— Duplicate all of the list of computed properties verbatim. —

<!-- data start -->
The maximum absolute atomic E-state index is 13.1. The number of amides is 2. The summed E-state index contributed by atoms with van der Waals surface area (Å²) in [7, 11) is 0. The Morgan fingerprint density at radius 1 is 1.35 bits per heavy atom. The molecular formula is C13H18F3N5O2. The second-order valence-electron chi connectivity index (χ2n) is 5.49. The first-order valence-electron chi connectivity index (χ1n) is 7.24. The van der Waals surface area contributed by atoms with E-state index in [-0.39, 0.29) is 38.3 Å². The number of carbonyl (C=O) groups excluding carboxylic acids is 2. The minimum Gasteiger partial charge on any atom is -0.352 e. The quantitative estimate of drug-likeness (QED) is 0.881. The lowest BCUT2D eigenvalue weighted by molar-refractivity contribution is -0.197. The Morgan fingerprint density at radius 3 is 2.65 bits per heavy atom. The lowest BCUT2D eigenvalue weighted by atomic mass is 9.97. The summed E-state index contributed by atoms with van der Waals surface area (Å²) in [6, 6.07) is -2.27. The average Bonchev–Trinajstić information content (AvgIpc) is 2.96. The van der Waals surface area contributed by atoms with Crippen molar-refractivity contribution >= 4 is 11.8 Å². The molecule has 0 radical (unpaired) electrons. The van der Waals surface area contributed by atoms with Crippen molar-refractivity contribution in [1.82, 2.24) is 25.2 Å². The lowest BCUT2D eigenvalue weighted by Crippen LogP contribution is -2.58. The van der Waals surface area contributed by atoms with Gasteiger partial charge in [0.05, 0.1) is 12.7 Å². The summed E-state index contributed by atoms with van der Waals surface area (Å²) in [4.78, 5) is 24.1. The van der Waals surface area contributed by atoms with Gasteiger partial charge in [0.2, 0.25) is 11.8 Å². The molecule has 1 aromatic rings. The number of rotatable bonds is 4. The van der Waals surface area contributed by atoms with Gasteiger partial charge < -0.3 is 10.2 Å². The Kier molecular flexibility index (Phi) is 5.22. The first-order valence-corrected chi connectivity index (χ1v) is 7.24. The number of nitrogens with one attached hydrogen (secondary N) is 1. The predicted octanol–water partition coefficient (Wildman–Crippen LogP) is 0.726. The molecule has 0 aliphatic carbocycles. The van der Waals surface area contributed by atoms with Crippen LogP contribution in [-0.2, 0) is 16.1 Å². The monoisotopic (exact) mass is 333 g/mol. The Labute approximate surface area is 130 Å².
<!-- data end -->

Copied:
The maximum absolute atomic E-state index is 13.1. The number of amides is 2. The summed E-state index contributed by atoms with van der Waals surface area (Å²) in [7, 11) is 0. The Morgan fingerprint density at radius 1 is 1.35 bits per heavy atom. The molecular formula is C13H18F3N5O2. The second-order valence-electron chi connectivity index (χ2n) is 5.49. The first-order valence-electron chi connectivity index (χ1n) is 7.24. The van der Waals surface area contributed by atoms with E-state index in [-0.39, 0.29) is 38.3 Å². The number of carbonyl (C=O) groups excluding carboxylic acids is 2. The minimum Gasteiger partial charge on any atom is -0.352 e. The quantitative estimate of drug-likeness (QED) is 0.881. The lowest BCUT2D eigenvalue weighted by molar-refractivity contribution is -0.197. The Morgan fingerprint density at radius 3 is 2.65 bits per heavy atom. The lowest BCUT2D eigenvalue weighted by atomic mass is 9.97. The summed E-state index contributed by atoms with van der Waals surface area (Å²) in [6, 6.07) is -2.27. The average Bonchev–Trinajstić information content (AvgIpc) is 2.96. The van der Waals surface area contributed by atoms with Crippen molar-refractivity contribution >= 4 is 11.8 Å². The molecule has 0 radical (unpaired) electrons. The van der Waals surface area contributed by atoms with Crippen molar-refractivity contribution in [1.82, 2.24) is 25.2 Å². The lowest BCUT2D eigenvalue weighted by Crippen LogP contribution is -2.58. The van der Waals surface area contributed by atoms with Gasteiger partial charge in [0.05, 0.1) is 12.7 Å². The summed E-state index contributed by atoms with van der Waals surface area (Å²) in [4.78, 5) is 24.1. The van der Waals surface area contributed by atoms with Gasteiger partial charge in [0.2, 0.25) is 11.8 Å². The molecule has 1 aromatic rings. The number of rotatable bonds is 4. The van der Waals surface area contributed by atoms with Gasteiger partial charge < -0.3 is 10.2 Å². The Kier molecular flexibility index (Phi) is 5.22. The first-order valence-corrected chi connectivity index (χ1v) is 7.24. The number of nitrogens with one attached hydrogen (secondary N) is 1. The predicted octanol–water partition coefficient (Wildman–Crippen LogP) is 0.726. The molecule has 0 aliphatic carbocycles. The van der Waals surface area contributed by atoms with Crippen LogP contribution in [-0.2, 0) is 16.1 Å². The monoisotopic (exact) mass is 333 g/mol. The Labute approximate surface area is 130 Å².